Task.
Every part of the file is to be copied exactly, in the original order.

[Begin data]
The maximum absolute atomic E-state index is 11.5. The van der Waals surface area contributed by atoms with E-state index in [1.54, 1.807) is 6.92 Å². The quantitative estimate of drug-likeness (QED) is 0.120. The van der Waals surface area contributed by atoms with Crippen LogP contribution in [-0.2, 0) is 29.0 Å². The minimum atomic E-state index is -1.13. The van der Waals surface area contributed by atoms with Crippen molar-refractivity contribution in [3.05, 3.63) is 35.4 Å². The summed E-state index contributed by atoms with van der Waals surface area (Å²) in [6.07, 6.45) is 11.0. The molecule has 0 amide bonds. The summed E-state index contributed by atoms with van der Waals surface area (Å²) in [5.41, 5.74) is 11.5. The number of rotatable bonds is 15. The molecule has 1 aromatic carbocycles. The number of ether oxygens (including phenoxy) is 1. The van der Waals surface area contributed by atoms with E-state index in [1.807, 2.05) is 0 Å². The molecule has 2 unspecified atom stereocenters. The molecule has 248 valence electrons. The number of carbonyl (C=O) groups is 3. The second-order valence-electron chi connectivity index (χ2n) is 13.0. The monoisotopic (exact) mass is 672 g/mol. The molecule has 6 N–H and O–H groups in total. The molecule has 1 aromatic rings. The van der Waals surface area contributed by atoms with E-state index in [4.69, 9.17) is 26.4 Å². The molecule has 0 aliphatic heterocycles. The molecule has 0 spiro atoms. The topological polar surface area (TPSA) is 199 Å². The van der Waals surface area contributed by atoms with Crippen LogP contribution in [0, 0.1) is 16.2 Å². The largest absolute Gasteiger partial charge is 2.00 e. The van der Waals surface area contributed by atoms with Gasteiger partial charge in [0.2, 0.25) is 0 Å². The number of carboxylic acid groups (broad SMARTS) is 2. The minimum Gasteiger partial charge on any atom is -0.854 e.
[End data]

The maximum absolute atomic E-state index is 11.5. The van der Waals surface area contributed by atoms with E-state index in [1.54, 1.807) is 6.92 Å². The quantitative estimate of drug-likeness (QED) is 0.120. The van der Waals surface area contributed by atoms with Crippen LogP contribution in [-0.2, 0) is 29.0 Å². The minimum atomic E-state index is -1.13. The van der Waals surface area contributed by atoms with Crippen molar-refractivity contribution in [3.05, 3.63) is 35.4 Å². The summed E-state index contributed by atoms with van der Waals surface area (Å²) in [6.07, 6.45) is 11.0. The molecule has 0 amide bonds. The summed E-state index contributed by atoms with van der Waals surface area (Å²) in [5.41, 5.74) is 11.5. The number of rotatable bonds is 15. The molecule has 1 aromatic carbocycles. The number of ether oxygens (including phenoxy) is 1. The van der Waals surface area contributed by atoms with E-state index in [1.807, 2.05) is 0 Å². The molecule has 2 unspecified atom stereocenters. The molecule has 248 valence electrons. The number of carbonyl (C=O) groups is 3. The second-order valence-electron chi connectivity index (χ2n) is 13.0. The monoisotopic (exact) mass is 672 g/mol. The molecule has 6 N–H and O–H groups in total. The molecule has 1 aromatic rings. The van der Waals surface area contributed by atoms with E-state index in [4.69, 9.17) is 26.4 Å². The molecule has 0 aliphatic heterocycles. The molecule has 0 spiro atoms. The topological polar surface area (TPSA) is 199 Å². The van der Waals surface area contributed by atoms with Crippen LogP contribution in [0, 0.1) is 16.2 Å². The largest absolute Gasteiger partial charge is 2.00 e. The van der Waals surface area contributed by atoms with Gasteiger partial charge in [0.2, 0.25) is 0 Å². The number of carboxylic acid groups (broad SMARTS) is 2. The minimum Gasteiger partial charge on any atom is -0.854 e.